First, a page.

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The Secret Knowledge: On the Dismantling of American Culture Hardcover – June 2, 2011
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"A Manichean analysis from a strident new voice from the Right---for liberals, something intended to ignite antagonism; for the like-minded, a buttress against the opposition." ---Kirkus --This text refers to an out of print or unavailable edition of this title.
About the Author
David Mamet 's Glengarry Glen Ross won the Pulitzer Prize for drama in 1984. He is also the author of Writing in Restaurants and On Directing Film, both available from Penguin.
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This book marks Mamet's betrayal of Algren's code. The Chicago Sharpie has smartened up. He's working for The Big Guys now, peddling their line with all the gusto of the salesmen in Glengarry Glenn Ross trying to win that set of steak knives.
Nelson Algren would shake his head over Mamet's newfound affection for society's overdogs if he were around today. Algren never went Hollywood like Mamet has. He died poor and mostly unrecognized. But he also never demeaned himself by writing tracts to bring comfort to the already comfortable, parroting their catch phrases and adopting their sneering condescension. "Free market! Free market!" Mamet screeches, as if such a thing ever existed in a pristine, uncorrupted state. Never once does Mamet stop to consider that the "The Free Market" favors no one so much as the gangster in its disdain for the law. Mamet even has the chutzpah to idealize the shoot 'em up Chicago of his youth as an example of a "free market" - conveniently forgetting that Machine Politics resembles a free market only if you happen to be the Mayor's brother-in-law.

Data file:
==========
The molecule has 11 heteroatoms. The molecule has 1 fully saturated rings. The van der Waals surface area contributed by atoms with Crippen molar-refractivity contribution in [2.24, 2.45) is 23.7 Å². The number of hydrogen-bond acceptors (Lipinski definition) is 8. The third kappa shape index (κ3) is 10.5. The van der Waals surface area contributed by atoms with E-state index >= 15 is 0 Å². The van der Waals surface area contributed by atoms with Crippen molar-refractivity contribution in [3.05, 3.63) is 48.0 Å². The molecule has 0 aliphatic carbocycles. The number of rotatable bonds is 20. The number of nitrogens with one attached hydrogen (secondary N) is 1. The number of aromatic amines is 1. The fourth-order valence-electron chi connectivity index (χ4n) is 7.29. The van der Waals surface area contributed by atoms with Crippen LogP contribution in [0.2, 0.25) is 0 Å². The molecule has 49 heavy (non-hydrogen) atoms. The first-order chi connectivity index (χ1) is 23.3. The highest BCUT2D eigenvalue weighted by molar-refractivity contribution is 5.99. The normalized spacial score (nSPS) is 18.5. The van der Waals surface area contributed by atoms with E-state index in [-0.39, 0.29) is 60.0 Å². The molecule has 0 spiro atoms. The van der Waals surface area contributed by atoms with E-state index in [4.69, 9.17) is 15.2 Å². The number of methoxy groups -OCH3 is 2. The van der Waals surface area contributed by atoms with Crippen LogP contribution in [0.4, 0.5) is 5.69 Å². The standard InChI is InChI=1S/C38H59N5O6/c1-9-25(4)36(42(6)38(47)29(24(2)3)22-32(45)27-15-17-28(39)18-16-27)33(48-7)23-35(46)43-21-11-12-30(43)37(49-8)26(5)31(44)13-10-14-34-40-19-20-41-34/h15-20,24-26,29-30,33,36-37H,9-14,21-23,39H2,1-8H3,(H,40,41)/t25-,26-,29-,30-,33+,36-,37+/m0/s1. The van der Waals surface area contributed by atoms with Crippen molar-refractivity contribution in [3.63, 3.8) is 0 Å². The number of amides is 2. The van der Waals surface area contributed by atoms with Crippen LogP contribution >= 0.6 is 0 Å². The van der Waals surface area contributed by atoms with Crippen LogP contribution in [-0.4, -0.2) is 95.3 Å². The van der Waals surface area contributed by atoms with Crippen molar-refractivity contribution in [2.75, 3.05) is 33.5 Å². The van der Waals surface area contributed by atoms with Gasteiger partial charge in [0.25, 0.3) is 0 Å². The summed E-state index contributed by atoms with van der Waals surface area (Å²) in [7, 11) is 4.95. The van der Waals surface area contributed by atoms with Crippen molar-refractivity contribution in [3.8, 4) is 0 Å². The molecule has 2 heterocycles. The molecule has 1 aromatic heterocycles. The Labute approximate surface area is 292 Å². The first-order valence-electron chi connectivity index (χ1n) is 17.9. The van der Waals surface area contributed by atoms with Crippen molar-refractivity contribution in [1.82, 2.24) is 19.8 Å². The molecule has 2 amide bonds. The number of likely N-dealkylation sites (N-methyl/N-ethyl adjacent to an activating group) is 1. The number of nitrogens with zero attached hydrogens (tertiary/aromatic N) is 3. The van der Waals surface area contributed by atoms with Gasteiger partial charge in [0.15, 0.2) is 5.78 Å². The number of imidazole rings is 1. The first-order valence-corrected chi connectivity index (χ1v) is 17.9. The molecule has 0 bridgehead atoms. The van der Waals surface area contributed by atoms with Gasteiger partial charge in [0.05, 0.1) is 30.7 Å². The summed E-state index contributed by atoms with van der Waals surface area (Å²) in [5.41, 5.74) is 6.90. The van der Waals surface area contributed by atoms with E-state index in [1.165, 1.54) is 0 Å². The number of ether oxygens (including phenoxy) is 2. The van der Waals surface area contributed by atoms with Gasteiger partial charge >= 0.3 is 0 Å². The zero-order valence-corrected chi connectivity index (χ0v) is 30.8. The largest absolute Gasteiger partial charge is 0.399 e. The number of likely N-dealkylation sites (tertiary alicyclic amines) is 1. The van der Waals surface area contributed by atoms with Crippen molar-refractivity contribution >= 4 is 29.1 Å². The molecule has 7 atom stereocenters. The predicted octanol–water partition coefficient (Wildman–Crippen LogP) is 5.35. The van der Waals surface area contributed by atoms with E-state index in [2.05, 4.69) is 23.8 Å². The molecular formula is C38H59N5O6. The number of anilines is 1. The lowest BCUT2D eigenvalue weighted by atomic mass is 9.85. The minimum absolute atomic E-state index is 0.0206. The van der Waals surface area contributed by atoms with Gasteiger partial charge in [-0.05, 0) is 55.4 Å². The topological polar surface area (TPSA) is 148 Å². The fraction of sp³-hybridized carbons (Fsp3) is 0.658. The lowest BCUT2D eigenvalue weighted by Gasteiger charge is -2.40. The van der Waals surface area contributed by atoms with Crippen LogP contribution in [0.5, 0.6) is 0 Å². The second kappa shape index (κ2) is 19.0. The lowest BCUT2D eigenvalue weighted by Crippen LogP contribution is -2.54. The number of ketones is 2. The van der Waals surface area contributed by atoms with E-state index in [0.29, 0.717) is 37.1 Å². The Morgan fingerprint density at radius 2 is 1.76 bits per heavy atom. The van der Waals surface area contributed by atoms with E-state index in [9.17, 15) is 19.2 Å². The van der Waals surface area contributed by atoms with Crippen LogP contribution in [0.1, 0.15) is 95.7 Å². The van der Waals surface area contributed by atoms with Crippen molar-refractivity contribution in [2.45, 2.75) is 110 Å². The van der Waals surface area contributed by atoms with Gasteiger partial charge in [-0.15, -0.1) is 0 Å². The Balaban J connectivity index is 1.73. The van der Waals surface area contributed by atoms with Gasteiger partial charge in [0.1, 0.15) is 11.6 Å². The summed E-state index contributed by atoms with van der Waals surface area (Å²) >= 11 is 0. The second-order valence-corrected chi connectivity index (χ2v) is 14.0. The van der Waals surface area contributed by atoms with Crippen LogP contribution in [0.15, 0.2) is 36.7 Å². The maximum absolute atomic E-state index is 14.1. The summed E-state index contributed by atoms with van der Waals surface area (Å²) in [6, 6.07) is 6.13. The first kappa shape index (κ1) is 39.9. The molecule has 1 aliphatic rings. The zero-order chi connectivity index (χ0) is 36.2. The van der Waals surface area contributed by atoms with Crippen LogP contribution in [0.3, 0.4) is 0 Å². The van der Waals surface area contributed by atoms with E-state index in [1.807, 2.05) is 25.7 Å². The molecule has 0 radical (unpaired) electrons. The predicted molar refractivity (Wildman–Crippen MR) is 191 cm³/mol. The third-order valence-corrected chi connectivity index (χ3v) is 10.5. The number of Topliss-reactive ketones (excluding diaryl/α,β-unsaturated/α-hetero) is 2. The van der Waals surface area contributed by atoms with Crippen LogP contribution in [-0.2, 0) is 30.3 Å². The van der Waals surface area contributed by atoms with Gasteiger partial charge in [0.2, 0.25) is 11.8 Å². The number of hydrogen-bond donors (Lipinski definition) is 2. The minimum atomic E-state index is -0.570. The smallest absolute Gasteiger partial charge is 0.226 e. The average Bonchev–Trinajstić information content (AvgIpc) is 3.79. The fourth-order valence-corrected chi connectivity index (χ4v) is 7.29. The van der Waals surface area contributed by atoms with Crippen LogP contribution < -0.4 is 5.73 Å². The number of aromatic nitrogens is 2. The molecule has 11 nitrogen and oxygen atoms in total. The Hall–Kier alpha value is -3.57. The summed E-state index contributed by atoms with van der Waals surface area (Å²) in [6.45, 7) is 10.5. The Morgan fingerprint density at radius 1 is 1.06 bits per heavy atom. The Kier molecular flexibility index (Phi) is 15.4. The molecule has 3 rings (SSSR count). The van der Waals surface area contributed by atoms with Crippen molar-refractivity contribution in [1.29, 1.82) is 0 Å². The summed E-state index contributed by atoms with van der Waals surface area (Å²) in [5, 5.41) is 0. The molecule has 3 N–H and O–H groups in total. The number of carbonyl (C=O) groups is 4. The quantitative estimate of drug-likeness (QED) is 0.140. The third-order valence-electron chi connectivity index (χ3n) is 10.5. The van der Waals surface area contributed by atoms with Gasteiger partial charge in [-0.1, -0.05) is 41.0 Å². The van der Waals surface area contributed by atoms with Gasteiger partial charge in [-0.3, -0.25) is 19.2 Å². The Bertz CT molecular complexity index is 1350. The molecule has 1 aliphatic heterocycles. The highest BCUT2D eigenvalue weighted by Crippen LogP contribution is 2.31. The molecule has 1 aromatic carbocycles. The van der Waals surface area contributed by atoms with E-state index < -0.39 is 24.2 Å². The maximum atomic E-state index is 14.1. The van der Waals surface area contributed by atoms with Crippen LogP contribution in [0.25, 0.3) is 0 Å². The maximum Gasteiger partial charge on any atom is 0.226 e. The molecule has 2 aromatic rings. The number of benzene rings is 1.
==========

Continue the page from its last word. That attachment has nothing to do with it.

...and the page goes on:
For everyone else it's a goddam slave state.
This is a very stupid book. It reverberates with the sound of a man talking only to himself...and maybe his rabbi, looking for a pat on the head. I sincerely hope that Mamet will submit himself to some form of debate as he goes on the road to sell this book. The ideas in "The Secret Knowledge" cannot stand the light of day, nor the force of honest argument. If Mamet is forced to defend his ideas against any foe with similar skills of articulation (I would pay money to see him debate David Simon), he will be laughed out of auditoriums from Bangor to Malibu. Too bad Studs Terkel is not around to take Mamet to the woodshed. Studs knew a thing or two about Chicago street-corners, too - and he knew a hustle when he saw one. No one begrudges a guy for getting old and wanting to kiss the ring of Power, but the tough guy talk starts wearing thin when it's coming from the backseat of a limousine.
I only made it through the first third of the book before I started skimming (just to make sure there wasn't a "surprise" shift in tone), but even in the first third there is an astounding amount of absurdity. My two personal favorites: (1) The assumption that the "Liberal" is disdainful of work. Perhaps Mamet should take a look at the statistics before making such a sweeping statement. If he did, he would realize that a majority of working-class Americans and a majority of Americans associated with labor unions affiliate themselves with the Democratic party. Mamet's proposal that Liberals hate Sarah Palin because she's a worker is laughable. (2) Mamet's dismissal of a liberal arts education. Mamet seems to think that a liberal arts education is useless because it doesn't prepare you to be useful in the "market." Mamet, of all people, as a successful playwright, should understand the value of a liberal arts education. I suppose he doesn't see the irony when he dismisses the liberal arts and then quotes Gertrude Stein and Shakespeare.
Mamet makes a very telling comment about his writing early on: "And the job, my job, as a dramatist, was not to write accurately, but to write persuasively." Mamet seems to think that this philosophy (questionable as it is for a dramatist) is also applicable to his non-fiction writing: just make things up and sound persuasive. There's nothing enlightening here, no secret knowledge, just the same Conservative talking points.
--CBB in NYC
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